Find an article depicting a specific example of technology misuse in the criminal justice field.

Find an article depicting a specific example of technology misuse in the criminal justice field.

The article that I found that depicts technology misuse in the criminal justice field is about how gunshot detection technology led to an innocent man being sent to jail for almost a year. Chicago prosecutors used gunshot detection audio as their main piece of evidence to charge a man with allegedly shooting another man. The incident occurred in 2020 in Chicago, IL, and the man wrongfully sent to jail was named Michael Williams, age 65. Prosecutors eventually requested that the judge release the man due to insufficient evidence. A lawsuit was filed in 2022 by the Macarthur Justice Center which seeks damages from the city for mental anguish, legal bills, and loss of income for Williams. Chicago police responded to gunshot technology audio and arrested Williams without any other evidence of a crime. The lawsuit claims that police knew the gunshot technology was unreliable but still did not pursue any other leads. Investigations have found that the technology used in Chicago, called ShotSpotter, often cannot distinguish gunshots directly underneath microphones and can misclassify fireworks and car exhausts as gunshots. (Burke & Tarm, 2022). The link to the article can be located here: Lawsuit: Chicago police misused ShotSpotter in murder case | AP News

Describe what could have motivated the misuse.

 The misuse of the technology could have been motivated by prosecutors looking to take who they believed was a murderer off the streets. The known violence in Chicago, especially involving firearms, also likely played a part in the arrest of Williams. The prosecutors did not have probable cause to arrest Williams and relied on what they believed was accurate information. If a department is confident in its technology, it is hard to blame them for attempting to use it as evidence in a prosecution. However, the investigation should have continued. Maybe the initial arrival of the police and detectives who witnessed the man who was shot and killed in his vehicle may have been traumatic for them. They may have been looking for the slightest evidence to make an arrest. Gunshot detection has always been somewhat inaccurate. Initial testing of the technology in Dallas, TX, did not identify or apprehend any suspects during the trial run. Many cities now utilize the technology without certain reliability. The ShotSpotter technology has been deployed in over 90 cities. (Moriarty, 2017. p 52).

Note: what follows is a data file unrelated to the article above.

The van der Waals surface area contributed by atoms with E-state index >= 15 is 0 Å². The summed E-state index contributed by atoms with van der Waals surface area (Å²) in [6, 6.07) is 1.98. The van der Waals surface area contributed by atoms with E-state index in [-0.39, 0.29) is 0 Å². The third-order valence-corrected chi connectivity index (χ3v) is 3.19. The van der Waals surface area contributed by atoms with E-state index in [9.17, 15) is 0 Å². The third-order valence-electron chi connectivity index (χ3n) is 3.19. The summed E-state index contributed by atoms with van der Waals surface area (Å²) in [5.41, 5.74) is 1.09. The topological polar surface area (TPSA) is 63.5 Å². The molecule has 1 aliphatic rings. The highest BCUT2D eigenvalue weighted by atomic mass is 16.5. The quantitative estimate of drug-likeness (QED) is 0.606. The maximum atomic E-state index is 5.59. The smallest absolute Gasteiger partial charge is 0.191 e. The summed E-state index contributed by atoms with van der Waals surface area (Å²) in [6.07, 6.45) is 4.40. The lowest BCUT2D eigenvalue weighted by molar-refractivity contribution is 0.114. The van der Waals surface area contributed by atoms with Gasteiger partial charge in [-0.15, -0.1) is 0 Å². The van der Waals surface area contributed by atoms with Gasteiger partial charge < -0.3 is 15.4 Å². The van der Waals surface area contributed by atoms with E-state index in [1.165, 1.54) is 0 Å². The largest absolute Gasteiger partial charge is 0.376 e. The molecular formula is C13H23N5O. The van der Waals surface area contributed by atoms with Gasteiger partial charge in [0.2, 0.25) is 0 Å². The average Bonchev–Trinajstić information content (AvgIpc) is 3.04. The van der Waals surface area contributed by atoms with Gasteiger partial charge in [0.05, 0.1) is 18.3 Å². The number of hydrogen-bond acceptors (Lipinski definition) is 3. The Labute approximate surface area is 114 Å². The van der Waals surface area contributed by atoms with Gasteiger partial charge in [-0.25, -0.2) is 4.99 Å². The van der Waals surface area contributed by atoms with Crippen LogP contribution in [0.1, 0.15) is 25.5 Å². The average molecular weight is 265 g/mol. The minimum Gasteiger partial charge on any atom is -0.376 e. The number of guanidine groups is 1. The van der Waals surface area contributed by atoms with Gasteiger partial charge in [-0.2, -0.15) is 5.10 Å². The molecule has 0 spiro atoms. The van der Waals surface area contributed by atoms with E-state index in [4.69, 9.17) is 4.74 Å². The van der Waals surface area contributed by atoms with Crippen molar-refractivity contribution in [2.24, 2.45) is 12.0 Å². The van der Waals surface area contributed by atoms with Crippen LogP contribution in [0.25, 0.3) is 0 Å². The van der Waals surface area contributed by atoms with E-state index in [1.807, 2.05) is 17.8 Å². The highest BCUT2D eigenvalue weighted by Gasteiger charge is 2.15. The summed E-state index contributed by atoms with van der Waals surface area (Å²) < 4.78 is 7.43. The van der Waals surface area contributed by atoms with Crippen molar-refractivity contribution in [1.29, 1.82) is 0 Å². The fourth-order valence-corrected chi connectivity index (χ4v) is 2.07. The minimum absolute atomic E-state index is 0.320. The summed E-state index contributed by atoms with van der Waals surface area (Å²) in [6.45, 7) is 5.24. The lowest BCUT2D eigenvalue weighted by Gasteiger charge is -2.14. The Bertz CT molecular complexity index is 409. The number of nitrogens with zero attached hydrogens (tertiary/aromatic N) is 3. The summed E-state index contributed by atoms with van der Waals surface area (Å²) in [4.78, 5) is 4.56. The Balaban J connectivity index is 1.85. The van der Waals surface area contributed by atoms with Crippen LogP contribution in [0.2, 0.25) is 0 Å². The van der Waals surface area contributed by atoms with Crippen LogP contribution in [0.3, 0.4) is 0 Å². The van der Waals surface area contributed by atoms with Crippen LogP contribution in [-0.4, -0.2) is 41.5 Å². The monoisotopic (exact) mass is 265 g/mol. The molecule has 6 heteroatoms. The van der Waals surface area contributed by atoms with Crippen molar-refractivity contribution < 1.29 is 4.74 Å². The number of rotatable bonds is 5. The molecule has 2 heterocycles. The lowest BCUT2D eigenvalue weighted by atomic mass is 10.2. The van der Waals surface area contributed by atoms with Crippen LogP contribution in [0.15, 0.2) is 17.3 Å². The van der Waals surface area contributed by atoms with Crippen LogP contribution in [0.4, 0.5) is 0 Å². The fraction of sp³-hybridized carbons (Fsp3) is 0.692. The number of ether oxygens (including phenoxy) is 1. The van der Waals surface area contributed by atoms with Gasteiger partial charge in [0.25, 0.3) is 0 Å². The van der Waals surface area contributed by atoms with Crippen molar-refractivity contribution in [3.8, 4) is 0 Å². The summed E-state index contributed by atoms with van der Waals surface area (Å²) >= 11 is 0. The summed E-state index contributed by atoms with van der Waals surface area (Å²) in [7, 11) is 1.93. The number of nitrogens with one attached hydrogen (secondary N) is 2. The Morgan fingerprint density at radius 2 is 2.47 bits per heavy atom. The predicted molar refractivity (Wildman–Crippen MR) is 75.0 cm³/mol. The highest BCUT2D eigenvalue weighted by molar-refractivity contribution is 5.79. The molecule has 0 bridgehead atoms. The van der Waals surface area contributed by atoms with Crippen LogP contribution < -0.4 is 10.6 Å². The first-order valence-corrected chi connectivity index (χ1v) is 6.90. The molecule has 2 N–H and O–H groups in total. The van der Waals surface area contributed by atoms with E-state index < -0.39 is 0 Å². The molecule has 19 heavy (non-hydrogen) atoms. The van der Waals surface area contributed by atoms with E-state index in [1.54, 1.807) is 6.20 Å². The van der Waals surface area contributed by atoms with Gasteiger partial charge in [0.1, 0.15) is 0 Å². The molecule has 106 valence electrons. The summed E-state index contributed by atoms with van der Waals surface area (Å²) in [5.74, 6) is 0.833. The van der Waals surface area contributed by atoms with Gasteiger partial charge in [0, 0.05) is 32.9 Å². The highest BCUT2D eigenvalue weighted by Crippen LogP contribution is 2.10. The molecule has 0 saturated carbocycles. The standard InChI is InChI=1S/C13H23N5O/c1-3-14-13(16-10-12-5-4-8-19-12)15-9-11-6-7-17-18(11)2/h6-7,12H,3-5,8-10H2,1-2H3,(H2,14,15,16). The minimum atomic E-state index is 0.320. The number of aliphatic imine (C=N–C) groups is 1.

Propose at least two strategies that could have been employed to prevent the misuse.

 One strategy that may have prevented the misuse would be to gather more evidence rather than rely solely on shot detection audio. Many sounds may be similar to gunshots, and those sounds may trigger an alert for law enforcement. Verifying the legitimacy of the notification is just as important as an officer who responds to a domestic dispute verifying information and facts before making an arrest. Police doing their due diligence may have prevented this innocent man from being arrested. Another strategy that could have prevented the misuse would have been to have the prosecutors attempt to match up the video recording with the time that the perceived gunshots were heard. Cameras are everywhere today, and there is a good chance that a nearby video recording, a useful technological tool available to law enforcement, could have assisted in the investigation. The accusation of murder may have been able to be verified on camera rather than relying solely on the audio from a supposed gunshot. The camera always tells the truth, but gunshot detection audio can be inaccurate. The way these technologies are implemented must be transparent and explained to the public. I believe that would also prevent misuse. Recent reporting suggests that ShotSpotter sends Chicago police to the wrong neighborhood 60 times per day. (Stanley, 2021). Considering this fact, police should be a little hesitant to make an arrest based only on audio of gunshots that may not even be gunshots.


Burke, G. & Tarm, M. (2022, July 21). Lawsuit: Chicago police misused ShotSpotter in murder case. AP News.

Moriarty, L.J. (2017). Criminal Justice Technology in the 21st Century. Charles C Thomas Publisher, LTD.

Stanley, J. (2021, August 24). Four Problems with the ShotSpotter Gunshot Detection System. ACLU.

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